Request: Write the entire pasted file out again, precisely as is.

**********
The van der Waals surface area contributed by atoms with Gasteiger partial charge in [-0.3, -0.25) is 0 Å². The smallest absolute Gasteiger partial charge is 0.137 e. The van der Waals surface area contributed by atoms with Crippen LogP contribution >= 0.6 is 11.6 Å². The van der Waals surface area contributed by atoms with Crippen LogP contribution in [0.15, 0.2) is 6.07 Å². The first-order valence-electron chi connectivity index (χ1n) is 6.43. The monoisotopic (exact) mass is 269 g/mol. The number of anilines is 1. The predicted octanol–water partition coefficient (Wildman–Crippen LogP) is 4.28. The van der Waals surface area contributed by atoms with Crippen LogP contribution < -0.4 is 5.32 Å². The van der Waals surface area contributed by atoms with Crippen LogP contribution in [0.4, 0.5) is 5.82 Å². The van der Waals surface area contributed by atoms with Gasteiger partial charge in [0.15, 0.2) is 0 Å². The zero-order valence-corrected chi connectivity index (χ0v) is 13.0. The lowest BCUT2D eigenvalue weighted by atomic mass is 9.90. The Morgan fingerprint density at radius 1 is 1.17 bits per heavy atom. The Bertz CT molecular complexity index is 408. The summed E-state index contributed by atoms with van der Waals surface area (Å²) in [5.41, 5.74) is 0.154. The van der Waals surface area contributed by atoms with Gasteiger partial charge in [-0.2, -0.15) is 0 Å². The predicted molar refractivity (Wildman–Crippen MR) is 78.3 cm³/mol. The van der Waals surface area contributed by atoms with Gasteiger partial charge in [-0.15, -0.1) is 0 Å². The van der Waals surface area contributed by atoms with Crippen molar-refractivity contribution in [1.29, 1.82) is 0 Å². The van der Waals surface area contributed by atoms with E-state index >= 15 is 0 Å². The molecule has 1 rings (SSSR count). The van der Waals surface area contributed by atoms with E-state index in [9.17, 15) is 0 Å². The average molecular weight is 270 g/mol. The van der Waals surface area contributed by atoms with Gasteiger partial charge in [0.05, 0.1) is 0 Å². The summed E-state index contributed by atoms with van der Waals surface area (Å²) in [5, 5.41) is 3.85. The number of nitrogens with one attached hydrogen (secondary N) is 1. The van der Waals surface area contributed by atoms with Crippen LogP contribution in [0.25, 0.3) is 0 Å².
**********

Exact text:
The van der Waals surface area contributed by atoms with Gasteiger partial charge in [-0.3, -0.25) is 0 Å². The smallest absolute Gasteiger partial charge is 0.137 e. The van der Waals surface area contributed by atoms with Crippen LogP contribution >= 0.6 is 11.6 Å². The van der Waals surface area contributed by atoms with Crippen LogP contribution in [0.15, 0.2) is 6.07 Å². The first-order valence-electron chi connectivity index (χ1n) is 6.43. The monoisotopic (exact) mass is 269 g/mol. The number of anilines is 1. The predicted octanol–water partition coefficient (Wildman–Crippen LogP) is 4.28. The van der Waals surface area contributed by atoms with Crippen LogP contribution < -0.4 is 5.32 Å². The van der Waals surface area contributed by atoms with Crippen LogP contribution in [0.4, 0.5) is 5.82 Å². The van der Waals surface area contributed by atoms with Gasteiger partial charge in [0.15, 0.2) is 0 Å². The zero-order valence-corrected chi connectivity index (χ0v) is 13.0. The lowest BCUT2D eigenvalue weighted by atomic mass is 9.90. The Morgan fingerprint density at radius 1 is 1.17 bits per heavy atom. The Bertz CT molecular complexity index is 408. The summed E-state index contributed by atoms with van der Waals surface area (Å²) in [5.41, 5.74) is 0.154. The van der Waals surface area contributed by atoms with Gasteiger partial charge in [-0.2, -0.15) is 0 Å². The predicted molar refractivity (Wildman–Crippen MR) is 78.3 cm³/mol. The van der Waals surface area contributed by atoms with Gasteiger partial charge in [-0.15, -0.1) is 0 Å². The van der Waals surface area contributed by atoms with Crippen molar-refractivity contribution in [1.29, 1.82) is 0 Å². The van der Waals surface area contributed by atoms with E-state index >= 15 is 0 Å². The molecule has 1 rings (SSSR count). The van der Waals surface area contributed by atoms with E-state index in [9.17, 15) is 0 Å². The average molecular weight is 270 g/mol. The van der Waals surface area contributed by atoms with Gasteiger partial charge in [0.05, 0.1) is 0 Å². The summed E-state index contributed by atoms with van der Waals surface area (Å²) in [5, 5.41) is 3.85. The number of nitrogens with one attached hydrogen (secondary N) is 1. The van der Waals surface area contributed by atoms with Crippen LogP contribution in [0.25, 0.3) is 0 Å².